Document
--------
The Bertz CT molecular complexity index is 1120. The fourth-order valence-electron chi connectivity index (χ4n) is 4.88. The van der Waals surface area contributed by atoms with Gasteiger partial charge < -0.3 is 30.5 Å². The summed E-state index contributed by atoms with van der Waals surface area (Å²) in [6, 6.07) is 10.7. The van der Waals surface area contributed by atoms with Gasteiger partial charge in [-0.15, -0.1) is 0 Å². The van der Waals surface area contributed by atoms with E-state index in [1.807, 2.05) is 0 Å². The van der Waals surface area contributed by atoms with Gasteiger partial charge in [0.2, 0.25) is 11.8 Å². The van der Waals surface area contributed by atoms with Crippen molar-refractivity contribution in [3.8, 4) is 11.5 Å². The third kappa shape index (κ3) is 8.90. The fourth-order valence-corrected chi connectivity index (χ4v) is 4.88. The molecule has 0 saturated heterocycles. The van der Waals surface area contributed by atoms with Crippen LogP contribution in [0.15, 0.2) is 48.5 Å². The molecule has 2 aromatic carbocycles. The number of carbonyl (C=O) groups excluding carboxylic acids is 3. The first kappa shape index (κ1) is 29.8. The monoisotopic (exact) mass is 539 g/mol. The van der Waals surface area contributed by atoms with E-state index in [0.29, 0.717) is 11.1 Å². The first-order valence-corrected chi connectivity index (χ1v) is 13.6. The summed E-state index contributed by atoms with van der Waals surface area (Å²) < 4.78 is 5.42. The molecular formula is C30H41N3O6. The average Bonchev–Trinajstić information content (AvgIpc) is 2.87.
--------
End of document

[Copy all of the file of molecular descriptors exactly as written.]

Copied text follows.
The Bertz CT molecular complexity index is 1120. The fourth-order valence-electron chi connectivity index (χ4n) is 4.88. The van der Waals surface area contributed by atoms with Gasteiger partial charge < -0.3 is 30.5 Å². The summed E-state index contributed by atoms with van der Waals surface area (Å²) in [6, 6.07) is 10.7. The van der Waals surface area contributed by atoms with Gasteiger partial charge in [-0.15, -0.1) is 0 Å². The van der Waals surface area contributed by atoms with E-state index in [1.807, 2.05) is 0 Å². The van der Waals surface area contributed by atoms with Gasteiger partial charge in [0.2, 0.25) is 11.8 Å². The van der Waals surface area contributed by atoms with Crippen molar-refractivity contribution in [3.8, 4) is 11.5 Å². The third kappa shape index (κ3) is 8.90. The fourth-order valence-corrected chi connectivity index (χ4v) is 4.88. The molecule has 0 saturated heterocycles. The van der Waals surface area contributed by atoms with Crippen LogP contribution in [0.15, 0.2) is 48.5 Å². The molecule has 2 aromatic carbocycles. The number of carbonyl (C=O) groups excluding carboxylic acids is 3. The first kappa shape index (κ1) is 29.8. The monoisotopic (exact) mass is 539 g/mol. The van der Waals surface area contributed by atoms with E-state index in [0.29, 0.717) is 11.1 Å². The first-order valence-corrected chi connectivity index (χ1v) is 13.6. The summed E-state index contributed by atoms with van der Waals surface area (Å²) < 4.78 is 5.42. The molecular formula is C30H41N3O6. The average Bonchev–Trinajstić information content (AvgIpc) is 2.87.